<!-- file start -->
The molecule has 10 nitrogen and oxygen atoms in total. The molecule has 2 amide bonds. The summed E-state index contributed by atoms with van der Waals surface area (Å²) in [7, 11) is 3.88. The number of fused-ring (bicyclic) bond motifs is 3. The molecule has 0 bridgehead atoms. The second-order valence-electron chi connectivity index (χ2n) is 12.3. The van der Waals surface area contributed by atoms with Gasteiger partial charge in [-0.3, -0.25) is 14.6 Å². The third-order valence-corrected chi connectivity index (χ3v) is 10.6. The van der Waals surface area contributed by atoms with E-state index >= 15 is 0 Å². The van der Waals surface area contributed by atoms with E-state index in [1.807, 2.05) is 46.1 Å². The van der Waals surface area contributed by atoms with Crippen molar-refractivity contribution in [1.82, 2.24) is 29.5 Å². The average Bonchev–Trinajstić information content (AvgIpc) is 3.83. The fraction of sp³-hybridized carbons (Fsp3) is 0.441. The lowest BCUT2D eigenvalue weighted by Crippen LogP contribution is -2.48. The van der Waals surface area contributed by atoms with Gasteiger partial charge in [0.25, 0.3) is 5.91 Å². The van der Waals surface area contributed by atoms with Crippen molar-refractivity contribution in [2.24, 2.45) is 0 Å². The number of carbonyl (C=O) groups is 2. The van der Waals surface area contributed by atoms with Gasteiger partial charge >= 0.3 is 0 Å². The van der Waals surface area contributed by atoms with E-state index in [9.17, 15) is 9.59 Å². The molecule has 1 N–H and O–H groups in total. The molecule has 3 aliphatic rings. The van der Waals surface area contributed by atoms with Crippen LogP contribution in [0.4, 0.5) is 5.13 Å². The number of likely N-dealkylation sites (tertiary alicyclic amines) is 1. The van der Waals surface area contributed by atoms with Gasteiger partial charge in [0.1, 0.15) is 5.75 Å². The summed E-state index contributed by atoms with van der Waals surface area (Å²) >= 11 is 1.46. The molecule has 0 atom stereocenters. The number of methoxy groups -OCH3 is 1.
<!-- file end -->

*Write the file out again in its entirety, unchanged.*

The molecule has 10 nitrogen and oxygen atoms in total. The molecule has 2 amide bonds. The summed E-state index contributed by atoms with van der Waals surface area (Å²) in [7, 11) is 3.88. The number of fused-ring (bicyclic) bond motifs is 3. The molecule has 0 bridgehead atoms. The second-order valence-electron chi connectivity index (χ2n) is 12.3. The van der Waals surface area contributed by atoms with Gasteiger partial charge in [-0.3, -0.25) is 14.6 Å². The third-order valence-corrected chi connectivity index (χ3v) is 10.6. The van der Waals surface area contributed by atoms with E-state index >= 15 is 0 Å². The van der Waals surface area contributed by atoms with E-state index in [1.807, 2.05) is 46.1 Å². The van der Waals surface area contributed by atoms with Crippen molar-refractivity contribution in [1.82, 2.24) is 29.5 Å². The average Bonchev–Trinajstić information content (AvgIpc) is 3.83. The fraction of sp³-hybridized carbons (Fsp3) is 0.441. The lowest BCUT2D eigenvalue weighted by Crippen LogP contribution is -2.48. The van der Waals surface area contributed by atoms with Gasteiger partial charge in [0.25, 0.3) is 5.91 Å². The van der Waals surface area contributed by atoms with Crippen molar-refractivity contribution in [2.24, 2.45) is 0 Å². The number of carbonyl (C=O) groups is 2. The van der Waals surface area contributed by atoms with Gasteiger partial charge >= 0.3 is 0 Å². The van der Waals surface area contributed by atoms with E-state index in [9.17, 15) is 9.59 Å². The molecule has 1 N–H and O–H groups in total. The molecule has 3 aliphatic rings. The van der Waals surface area contributed by atoms with Crippen LogP contribution in [0.4, 0.5) is 5.13 Å². The number of likely N-dealkylation sites (tertiary alicyclic amines) is 1. The van der Waals surface area contributed by atoms with Gasteiger partial charge in [0.1, 0.15) is 5.75 Å². The summed E-state index contributed by atoms with van der Waals surface area (Å²) >= 11 is 1.46. The molecule has 0 atom stereocenters. The number of methoxy groups -OCH3 is 1.